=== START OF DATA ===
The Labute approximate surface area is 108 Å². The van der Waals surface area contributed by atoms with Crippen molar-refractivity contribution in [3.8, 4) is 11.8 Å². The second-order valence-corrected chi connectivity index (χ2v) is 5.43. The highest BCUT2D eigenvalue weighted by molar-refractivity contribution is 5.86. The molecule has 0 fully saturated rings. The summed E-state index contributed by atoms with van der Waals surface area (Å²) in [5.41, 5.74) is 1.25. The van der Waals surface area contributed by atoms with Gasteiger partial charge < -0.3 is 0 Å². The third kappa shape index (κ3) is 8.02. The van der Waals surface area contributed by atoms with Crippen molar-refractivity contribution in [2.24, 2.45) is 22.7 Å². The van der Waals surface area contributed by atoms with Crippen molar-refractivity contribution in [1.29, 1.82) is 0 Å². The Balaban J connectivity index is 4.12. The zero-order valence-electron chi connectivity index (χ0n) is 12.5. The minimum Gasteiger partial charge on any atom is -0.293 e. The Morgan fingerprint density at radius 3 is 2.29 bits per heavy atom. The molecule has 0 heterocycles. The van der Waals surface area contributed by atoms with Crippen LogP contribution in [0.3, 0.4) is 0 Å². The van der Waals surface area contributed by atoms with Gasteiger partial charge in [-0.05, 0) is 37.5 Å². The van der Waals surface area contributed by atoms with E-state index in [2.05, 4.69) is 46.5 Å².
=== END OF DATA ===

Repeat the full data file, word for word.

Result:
The Labute approximate surface area is 108 Å². The van der Waals surface area contributed by atoms with Crippen molar-refractivity contribution in [3.8, 4) is 11.8 Å². The second-order valence-corrected chi connectivity index (χ2v) is 5.43. The highest BCUT2D eigenvalue weighted by molar-refractivity contribution is 5.86. The molecule has 0 fully saturated rings. The summed E-state index contributed by atoms with van der Waals surface area (Å²) in [5.41, 5.74) is 1.25. The van der Waals surface area contributed by atoms with Gasteiger partial charge < -0.3 is 0 Å². The third kappa shape index (κ3) is 8.02. The van der Waals surface area contributed by atoms with Crippen molar-refractivity contribution in [2.24, 2.45) is 22.7 Å². The van der Waals surface area contributed by atoms with Crippen molar-refractivity contribution in [1.29, 1.82) is 0 Å². The Balaban J connectivity index is 4.12. The zero-order valence-electron chi connectivity index (χ0n) is 12.5. The minimum Gasteiger partial charge on any atom is -0.293 e. The Morgan fingerprint density at radius 3 is 2.29 bits per heavy atom. The molecule has 0 heterocycles. The van der Waals surface area contributed by atoms with Crippen LogP contribution in [0.3, 0.4) is 0 Å². The van der Waals surface area contributed by atoms with Gasteiger partial charge in [-0.05, 0) is 37.5 Å². The van der Waals surface area contributed by atoms with E-state index in [2.05, 4.69) is 46.5 Å².